Chapter 3: Transition to an Old Culture
by Jeff Rand
The title of the chapter refers to Mark Bollman's Winter Camp Novel, Channel 120. It provided the inspiration for the chamber beneath the Beaver Creek Building. Bollman also introduced the character Mick Belmont. In Channel 120, Mick Belmont is the only character believed not to share a name with any real person acquainted with Winter Camp. However, it is widely known that Belmont is a pseudonym.
Mr. Roger Horn once described a vast underground tunnel connecting D-A to the former Scout Camp Charles Howell. Mr. Horn mentioned this in 1987 during the continuous story telling activity at Winter Camp XI. In keeping with the old D-A motto "Where a boy's dream becomes a reality," the tunnel network is manifested in Another Ten Seconds.
Although it may be too early to predict the future career of Benjamin Osvath, his parents fondness for D-A makes him a good candidate for a future ranger position. Of course, the description of his activities is typical of all rangers through the ages. The ranger alarm is a revival of an earlier Winter Camp activity to detect incoming camp ranger trucks and other vehicles approaching Beaver Creek. At one time a sensor was set-up to measure the speed of these vehicles and display it on the screen of a TRS-80 computer.
As I thought about an efficient means of underground transportation, the idea of making it into one giant motor developed. I later learned that a similar concept is actually being developed in France. I leave the finer points of its engineering to Doug Wilson and son, Alan. Of course, here I go again making career predictions based upon the interests of the parents.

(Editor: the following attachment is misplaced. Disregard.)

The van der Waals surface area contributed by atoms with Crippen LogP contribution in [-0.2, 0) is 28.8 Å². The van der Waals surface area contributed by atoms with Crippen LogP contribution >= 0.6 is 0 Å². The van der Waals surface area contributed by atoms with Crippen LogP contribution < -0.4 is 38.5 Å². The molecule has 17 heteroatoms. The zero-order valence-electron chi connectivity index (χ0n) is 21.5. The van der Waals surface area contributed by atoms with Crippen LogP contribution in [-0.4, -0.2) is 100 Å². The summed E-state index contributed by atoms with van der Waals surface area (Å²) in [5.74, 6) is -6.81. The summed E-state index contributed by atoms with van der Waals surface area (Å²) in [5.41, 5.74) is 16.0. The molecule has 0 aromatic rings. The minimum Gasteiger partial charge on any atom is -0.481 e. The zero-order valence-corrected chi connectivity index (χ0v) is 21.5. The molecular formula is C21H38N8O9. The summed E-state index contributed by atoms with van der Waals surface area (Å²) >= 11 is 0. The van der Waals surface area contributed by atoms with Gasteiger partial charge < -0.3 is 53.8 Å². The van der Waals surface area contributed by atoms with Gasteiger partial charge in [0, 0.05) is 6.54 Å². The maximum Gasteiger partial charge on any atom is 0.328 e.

The stingray in Beaver Lake is ridiculous, but appropriate to the developing story line. Many years ago, I recall seeing stingrays gracefully moving their bodies across the glass at the aquarium in Cedar Point Park in Sandusky, Ohio. Sadly, the aquarium has been replaced by an indoor roller coaster.
May 21, 2006
Need a refresher? Here's the Another Ten Seconds chapter
After a long period of darkness, Steve welcomed the dim rays of light coming through the cracks in the door. Jeff rested in his cot on the opposite side of the stove. The small room was cool, if not cold by any normal definition. Yet the moment he lifted the blankets from his face, Steve knew it was much warmer than the day before. Jeff had been true to his word and kept the fire burning through the night.
The act of getting up required tremendous effort, both physically and mentally. Steve soon realized that after three in a half years spent in a prone position, he had little desire to become upright again. And if he could get up, in this ten by ten foot shack, there was barely a cubic tad of heated space. Outside that, just the brutal cold of Siberia. Perhaps he should wake Jeff and let him tend to their needs.
The diminished strength in his arms could do little more than lift their own weight, let alone push his body up from the bed. He strained for many minutes in an effort to do a sit up and gave up. Instead he decided to roll to the floor. The roll turned out to be much easier than expected and he crashed into the stove waking Jeff.
Jeff reacted almost instantly and sat up in his cot. "You've fallen out of bed," he said.
"No, but I could use a hand," Steve responded.
Although Jeff, too, was something less than spry, he managed to help Steve to his feet.
"I didn't realize it would be so hard to move," said Steve. "It's almost like I forgot how to walk."
"One would expect that after being connected to machines for over three years," Jeff said. "I had much trouble yesterday." Jeff paused, now fully comprehending the site before him. "Oh," he said in startled voice, "you're emaciated."